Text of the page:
Stocks Favored By Institutional Investors

by David Jenyns on September 2, 2009

Institutional investors — insurance companies, investment trusts, endowment and pension funds — invest in different stocks than individual investors. The utilities companies, the food processors like General Foods, General Mills, National Biscuit, and National Dairy Products, and retail trade — Allied Stores, Sears, Marshall Field — are all involved in basic products for which there is a demand regardless of the economic weather, and stocks of this sort are frequently found on recommended lists “for income.”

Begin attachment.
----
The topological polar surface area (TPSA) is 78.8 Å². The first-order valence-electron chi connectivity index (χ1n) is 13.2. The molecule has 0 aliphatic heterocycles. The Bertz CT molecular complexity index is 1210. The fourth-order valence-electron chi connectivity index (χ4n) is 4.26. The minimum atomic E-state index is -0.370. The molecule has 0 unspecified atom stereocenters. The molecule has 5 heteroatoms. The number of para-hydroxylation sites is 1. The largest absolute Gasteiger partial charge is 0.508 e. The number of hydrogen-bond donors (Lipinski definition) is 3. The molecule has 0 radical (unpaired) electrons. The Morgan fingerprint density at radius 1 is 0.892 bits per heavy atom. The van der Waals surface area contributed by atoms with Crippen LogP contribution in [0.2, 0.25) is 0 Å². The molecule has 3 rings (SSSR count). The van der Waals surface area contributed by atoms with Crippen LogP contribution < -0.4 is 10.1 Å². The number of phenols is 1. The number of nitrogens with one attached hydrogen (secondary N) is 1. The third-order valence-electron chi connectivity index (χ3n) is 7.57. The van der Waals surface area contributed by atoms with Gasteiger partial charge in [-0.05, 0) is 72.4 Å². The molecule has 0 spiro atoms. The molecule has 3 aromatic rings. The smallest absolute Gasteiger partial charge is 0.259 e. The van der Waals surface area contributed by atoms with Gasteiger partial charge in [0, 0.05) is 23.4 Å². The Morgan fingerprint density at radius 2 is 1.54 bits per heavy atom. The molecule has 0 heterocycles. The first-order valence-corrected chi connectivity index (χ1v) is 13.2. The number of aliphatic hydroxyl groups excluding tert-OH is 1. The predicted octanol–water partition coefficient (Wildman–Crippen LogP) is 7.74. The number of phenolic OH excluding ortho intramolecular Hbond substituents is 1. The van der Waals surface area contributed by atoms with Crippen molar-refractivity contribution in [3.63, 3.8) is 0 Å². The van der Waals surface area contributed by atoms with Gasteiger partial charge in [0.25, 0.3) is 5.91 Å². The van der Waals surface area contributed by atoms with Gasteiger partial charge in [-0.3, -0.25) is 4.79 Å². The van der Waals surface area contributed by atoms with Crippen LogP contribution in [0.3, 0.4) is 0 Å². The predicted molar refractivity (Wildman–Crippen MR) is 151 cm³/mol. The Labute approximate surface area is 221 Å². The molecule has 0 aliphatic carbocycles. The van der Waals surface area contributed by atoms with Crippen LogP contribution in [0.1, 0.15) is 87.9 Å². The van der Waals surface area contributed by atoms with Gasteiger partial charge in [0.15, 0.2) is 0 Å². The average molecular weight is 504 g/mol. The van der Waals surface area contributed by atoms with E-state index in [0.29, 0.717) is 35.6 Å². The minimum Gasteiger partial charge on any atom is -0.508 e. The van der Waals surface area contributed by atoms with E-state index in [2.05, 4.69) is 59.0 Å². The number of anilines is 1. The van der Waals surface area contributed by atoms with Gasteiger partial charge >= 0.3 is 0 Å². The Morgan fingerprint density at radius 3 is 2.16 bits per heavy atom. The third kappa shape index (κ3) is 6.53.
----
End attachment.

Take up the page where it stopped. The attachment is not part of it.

Sales resistance in any year can cut drastically into profits and make an automobile stock an uncertain investment for income.

Despite the premier ratings given to some of its stock, steel has been traditionally regarded as a “prince or pauper” industry.

Lists, guides, and gauges such as these are grist for the institutional investor’s mill, but they provide no certain answers in the search for the appropriate income-producing stock. The conditions under which others buy, and the reasons for which they buy, are not necessarily relevant to your situation or your neighbor’s.

Stability, therefore, would seem to require a basic product, or service, manufactured or distributed by an established company in established markets. The ideal is an all-weather product, not subject to seasonal slumps, to changing fashions, or to family budget limitations when money is tight.

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